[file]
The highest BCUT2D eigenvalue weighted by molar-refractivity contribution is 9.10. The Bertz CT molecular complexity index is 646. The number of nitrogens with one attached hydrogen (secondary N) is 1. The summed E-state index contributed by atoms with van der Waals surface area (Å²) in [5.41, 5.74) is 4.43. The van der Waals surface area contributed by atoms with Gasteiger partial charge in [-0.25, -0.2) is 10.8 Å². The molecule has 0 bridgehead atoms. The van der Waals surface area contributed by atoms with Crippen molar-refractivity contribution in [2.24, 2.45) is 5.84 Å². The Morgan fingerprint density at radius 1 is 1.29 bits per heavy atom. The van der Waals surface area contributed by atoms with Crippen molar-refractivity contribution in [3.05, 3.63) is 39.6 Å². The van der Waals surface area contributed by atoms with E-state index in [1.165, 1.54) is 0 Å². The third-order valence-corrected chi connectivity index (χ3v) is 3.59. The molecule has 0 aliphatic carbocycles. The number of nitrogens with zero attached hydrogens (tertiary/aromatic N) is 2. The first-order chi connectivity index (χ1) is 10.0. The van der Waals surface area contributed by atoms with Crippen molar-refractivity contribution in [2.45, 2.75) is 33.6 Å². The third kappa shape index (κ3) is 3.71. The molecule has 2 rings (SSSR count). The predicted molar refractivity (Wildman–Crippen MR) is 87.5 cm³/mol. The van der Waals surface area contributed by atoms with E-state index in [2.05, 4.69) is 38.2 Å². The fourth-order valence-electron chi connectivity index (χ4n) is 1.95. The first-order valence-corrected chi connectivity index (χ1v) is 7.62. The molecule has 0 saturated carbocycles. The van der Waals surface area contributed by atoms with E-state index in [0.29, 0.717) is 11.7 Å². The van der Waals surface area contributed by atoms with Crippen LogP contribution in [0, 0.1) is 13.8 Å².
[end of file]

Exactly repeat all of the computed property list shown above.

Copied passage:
The highest BCUT2D eigenvalue weighted by molar-refractivity contribution is 9.10. The Bertz CT molecular complexity index is 646. The number of nitrogens with one attached hydrogen (secondary N) is 1. The summed E-state index contributed by atoms with van der Waals surface area (Å²) in [5.41, 5.74) is 4.43. The van der Waals surface area contributed by atoms with Gasteiger partial charge in [-0.25, -0.2) is 10.8 Å². The molecule has 0 bridgehead atoms. The van der Waals surface area contributed by atoms with Crippen molar-refractivity contribution in [2.24, 2.45) is 5.84 Å². The Morgan fingerprint density at radius 1 is 1.29 bits per heavy atom. The van der Waals surface area contributed by atoms with Crippen molar-refractivity contribution in [3.05, 3.63) is 39.6 Å². The van der Waals surface area contributed by atoms with E-state index in [1.165, 1.54) is 0 Å². The third-order valence-corrected chi connectivity index (χ3v) is 3.59. The molecule has 0 aliphatic carbocycles. The number of nitrogens with zero attached hydrogens (tertiary/aromatic N) is 2. The first-order chi connectivity index (χ1) is 10.0. The van der Waals surface area contributed by atoms with Crippen molar-refractivity contribution in [2.45, 2.75) is 33.6 Å². The third kappa shape index (κ3) is 3.71. The molecule has 2 rings (SSSR count). The predicted molar refractivity (Wildman–Crippen MR) is 87.5 cm³/mol. The van der Waals surface area contributed by atoms with E-state index in [2.05, 4.69) is 38.2 Å². The fourth-order valence-electron chi connectivity index (χ4n) is 1.95. The first-order valence-corrected chi connectivity index (χ1v) is 7.62. The molecule has 0 saturated carbocycles. The van der Waals surface area contributed by atoms with E-state index in [0.29, 0.717) is 11.7 Å². The van der Waals surface area contributed by atoms with Crippen LogP contribution in [0, 0.1) is 13.8 Å².